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Leeds MP calls for cross-party meeting on Yorkshire Mayor and Yorkshire Parliament

January 20, 2017 1:55 PM

Leeds North West MP Greg Mulholland has called for a cross-party meeting of MPs and Councils to discuss the establishment of a Yorkshire Mayor - and also the establishment a Yorkshire Parliament.

With Yorkshire and Scotland both having populations of 5.3 million, and GDPs of £117bn and £102bn respectively, Greg Mulholland believes that Yorkshire should be given real and meaningful devolution - and as well as uniting the County under a Yorkshire-wide mayor, that there should also be a Yorkshire Assembly or Parliament, getting real powers as exercised by the London Assembly, the Welsh Assembly and the Scottish Parliament.

Since the proposition of accepting elected Mayors was put forward, Greg Mulholland has supported having a single Yorkshire Mayor, to maximise the power of Yorkshire as a region and a brand and to have the ability to deliver major infrastructure projects and bringing Councils together, tabling an Early Day Motion on this in Parliament. A Yorkshire Mayor is back on the agenda following the High Court decision to halt the establishment of an elected Mayor for the Sheffield City Region.

Greg has been critical of Councils who have not properly consulted local people. He also believes that the area of focus should be the county of Yorkshire and not seeking to bring in parts of other counties, which is what led to the problem in the Sheffield City Region. Mr Mulholland argues that most people identify with the historic county of Yorkshire, as opposed to the divisions of West, South and North Yorkshire, and that devolution should focus on a reunited Yorkshire:

Mulholland also believes that rather than just challenging the Government on allowing Yorkshire to have a single elected Mayor, that it should also be challenged to allow real devolution by the establishment of a Yorkshire assembly or parliament - to really give Yorkshire the powers and status it deserves.

The Scotland Bill, which was implemented after the 2014 Scottish Independence Referendum, ensures that more than half the money spent by the Scottish Government is raised by the Scottish Parliament. It is responsible for raising around 40% of Scotland's taxes and for deciding around 60% of its public spending.

Mulholland challenged ministers in 2015 as the Scotland Bill was going through Parliament to give Yorkshire similar powers, saying:

"Yorkshire's population is almost identical to that of Scotland and its GDP totals over £100 billion, yet we have nothing like the powers given, rightly, to Scotland and have no ability, bar what councils have, to raise our own taxes and to make transport decisions."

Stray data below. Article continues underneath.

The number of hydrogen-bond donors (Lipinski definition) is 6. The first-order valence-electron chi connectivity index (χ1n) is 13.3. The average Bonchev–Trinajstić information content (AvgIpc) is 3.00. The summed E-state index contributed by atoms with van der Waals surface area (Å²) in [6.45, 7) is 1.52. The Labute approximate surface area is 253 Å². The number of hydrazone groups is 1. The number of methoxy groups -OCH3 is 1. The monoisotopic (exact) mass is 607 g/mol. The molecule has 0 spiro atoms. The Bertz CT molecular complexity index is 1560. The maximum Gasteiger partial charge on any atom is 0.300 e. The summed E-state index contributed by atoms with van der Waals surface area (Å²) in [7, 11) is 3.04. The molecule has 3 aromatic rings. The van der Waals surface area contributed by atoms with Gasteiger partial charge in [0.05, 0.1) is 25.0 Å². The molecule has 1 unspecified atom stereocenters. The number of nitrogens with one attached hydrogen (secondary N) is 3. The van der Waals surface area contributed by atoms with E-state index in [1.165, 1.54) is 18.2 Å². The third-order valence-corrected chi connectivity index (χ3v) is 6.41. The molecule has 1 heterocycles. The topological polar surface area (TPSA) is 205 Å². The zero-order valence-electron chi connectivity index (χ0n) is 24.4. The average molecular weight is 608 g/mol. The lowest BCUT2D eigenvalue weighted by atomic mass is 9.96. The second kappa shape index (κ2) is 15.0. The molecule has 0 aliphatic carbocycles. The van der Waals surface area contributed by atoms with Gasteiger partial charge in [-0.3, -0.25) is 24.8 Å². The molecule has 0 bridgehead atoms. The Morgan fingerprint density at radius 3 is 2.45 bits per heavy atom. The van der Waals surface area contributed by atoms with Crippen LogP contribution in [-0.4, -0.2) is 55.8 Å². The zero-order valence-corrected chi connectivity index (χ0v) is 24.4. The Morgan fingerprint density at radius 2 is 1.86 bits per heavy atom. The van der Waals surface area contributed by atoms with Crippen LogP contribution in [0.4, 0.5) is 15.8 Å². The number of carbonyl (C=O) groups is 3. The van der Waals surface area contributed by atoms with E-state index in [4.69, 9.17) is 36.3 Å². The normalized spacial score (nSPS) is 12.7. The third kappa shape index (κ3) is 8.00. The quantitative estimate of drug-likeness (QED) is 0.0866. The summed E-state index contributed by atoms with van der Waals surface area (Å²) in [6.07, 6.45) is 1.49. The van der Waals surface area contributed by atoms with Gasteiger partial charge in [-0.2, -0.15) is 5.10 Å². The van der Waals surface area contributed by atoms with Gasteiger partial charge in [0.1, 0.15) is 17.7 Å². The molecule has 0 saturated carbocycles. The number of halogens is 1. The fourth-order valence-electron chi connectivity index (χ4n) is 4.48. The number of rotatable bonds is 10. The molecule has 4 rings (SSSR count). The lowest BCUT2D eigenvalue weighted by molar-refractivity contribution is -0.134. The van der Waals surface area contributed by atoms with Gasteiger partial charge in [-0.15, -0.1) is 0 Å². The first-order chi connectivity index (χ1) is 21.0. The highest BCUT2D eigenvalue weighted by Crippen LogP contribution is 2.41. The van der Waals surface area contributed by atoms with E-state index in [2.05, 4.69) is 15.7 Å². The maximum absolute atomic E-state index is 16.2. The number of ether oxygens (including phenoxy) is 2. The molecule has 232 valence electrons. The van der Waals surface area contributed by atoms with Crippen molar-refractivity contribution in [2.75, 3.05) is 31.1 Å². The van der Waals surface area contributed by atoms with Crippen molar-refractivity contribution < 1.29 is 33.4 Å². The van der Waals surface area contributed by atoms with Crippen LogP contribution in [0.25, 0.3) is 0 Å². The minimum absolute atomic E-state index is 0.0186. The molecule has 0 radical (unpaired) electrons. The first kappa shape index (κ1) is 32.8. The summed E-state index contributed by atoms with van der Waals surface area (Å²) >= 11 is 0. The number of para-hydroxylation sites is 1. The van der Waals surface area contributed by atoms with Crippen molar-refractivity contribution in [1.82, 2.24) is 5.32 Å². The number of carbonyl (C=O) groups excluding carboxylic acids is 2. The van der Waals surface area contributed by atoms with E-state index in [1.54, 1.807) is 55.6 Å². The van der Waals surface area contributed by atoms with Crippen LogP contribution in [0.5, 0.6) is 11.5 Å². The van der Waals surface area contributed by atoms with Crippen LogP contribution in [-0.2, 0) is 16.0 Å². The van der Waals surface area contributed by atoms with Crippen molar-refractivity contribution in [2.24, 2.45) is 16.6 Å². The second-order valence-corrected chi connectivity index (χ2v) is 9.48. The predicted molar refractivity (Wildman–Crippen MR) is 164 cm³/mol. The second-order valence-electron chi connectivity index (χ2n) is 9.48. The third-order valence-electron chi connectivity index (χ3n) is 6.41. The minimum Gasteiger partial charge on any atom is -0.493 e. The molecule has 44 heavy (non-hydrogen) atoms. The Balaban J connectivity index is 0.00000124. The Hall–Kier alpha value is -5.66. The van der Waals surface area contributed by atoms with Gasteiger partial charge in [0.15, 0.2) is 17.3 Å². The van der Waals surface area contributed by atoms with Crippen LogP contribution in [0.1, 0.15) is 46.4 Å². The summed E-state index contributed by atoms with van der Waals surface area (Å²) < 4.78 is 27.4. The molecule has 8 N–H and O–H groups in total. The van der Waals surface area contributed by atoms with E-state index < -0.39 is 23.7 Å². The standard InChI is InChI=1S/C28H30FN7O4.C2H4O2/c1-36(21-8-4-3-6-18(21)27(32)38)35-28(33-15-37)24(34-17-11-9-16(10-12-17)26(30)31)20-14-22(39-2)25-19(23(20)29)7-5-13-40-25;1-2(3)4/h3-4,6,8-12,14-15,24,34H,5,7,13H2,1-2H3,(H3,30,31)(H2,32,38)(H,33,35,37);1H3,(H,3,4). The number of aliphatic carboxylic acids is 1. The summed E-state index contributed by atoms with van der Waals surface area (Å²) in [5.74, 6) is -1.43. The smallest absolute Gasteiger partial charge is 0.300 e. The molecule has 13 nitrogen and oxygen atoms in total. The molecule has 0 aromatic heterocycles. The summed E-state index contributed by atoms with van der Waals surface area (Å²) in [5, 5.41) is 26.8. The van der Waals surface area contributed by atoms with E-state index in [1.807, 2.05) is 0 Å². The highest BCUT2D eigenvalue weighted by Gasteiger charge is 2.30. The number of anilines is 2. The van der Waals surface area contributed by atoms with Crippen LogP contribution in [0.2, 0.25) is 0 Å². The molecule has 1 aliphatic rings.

He went on to say that the people of Leeds should not have to depend on the Department for Transport, based 200 miles away in Whitehall, for deciding what transport infrastructure the city needed:

August 2015, blankCommenting on the possibility of a Yorkshire Mayor and Parliament, Greg Mulholland said:

"It is time Yorkshire's politicians and Councils got behind a single Yorkshire Mayor. A Mayor of Yorkshire would be a powerful champion for the region and also be better placed than Whitehall civil servants for deciding how best to promote and develop the region and I hope that more and more MPs and Councillors will get behind this. I also hope that Councils all over Yorkshire will accept that people would prefer this rather than having several faceless mayors for artificially constructed regions.

"We should also start to challenge the Government over their over-prescriptive Mayoral model and call for real devolution, which means having a Yorkshire Parliament or Assembly with real powers as well rather than with too many decisions made 200 miles away in Whitehall.

"I hope ministers will realise that Yorkshire is the real entity, a real northern powerhouse that can and should be allowed to thrive and that carving it up in 1972 was a mistake. So let's go back to Yorkshire being the county and the region represented by a Mayor and a Parliament and let's get rid of the artificial divisions of West, South and North Yorkshire. The power of Yorkshire working together would be immense and would deliver for local people and businesses and be much more accountable to them.

"As one example, the people of Yorkshire still have to depend on the Department for Transport, based hundreds of miles away in Whitehall, to decide what transport infrastructure our county needs. We should not have to go cap in hand to the DfT for every basic transport need, especially those with fairly modest costs compared to the large inter-region infrastructure projects that the DfT handles. We want the power locally to make bold decisions about 21st century transport in and between our villages, towns, and cities. To do that, we need real devolution, clear responsibility for infrastructure projects and also the necessary fiscal authority to do that."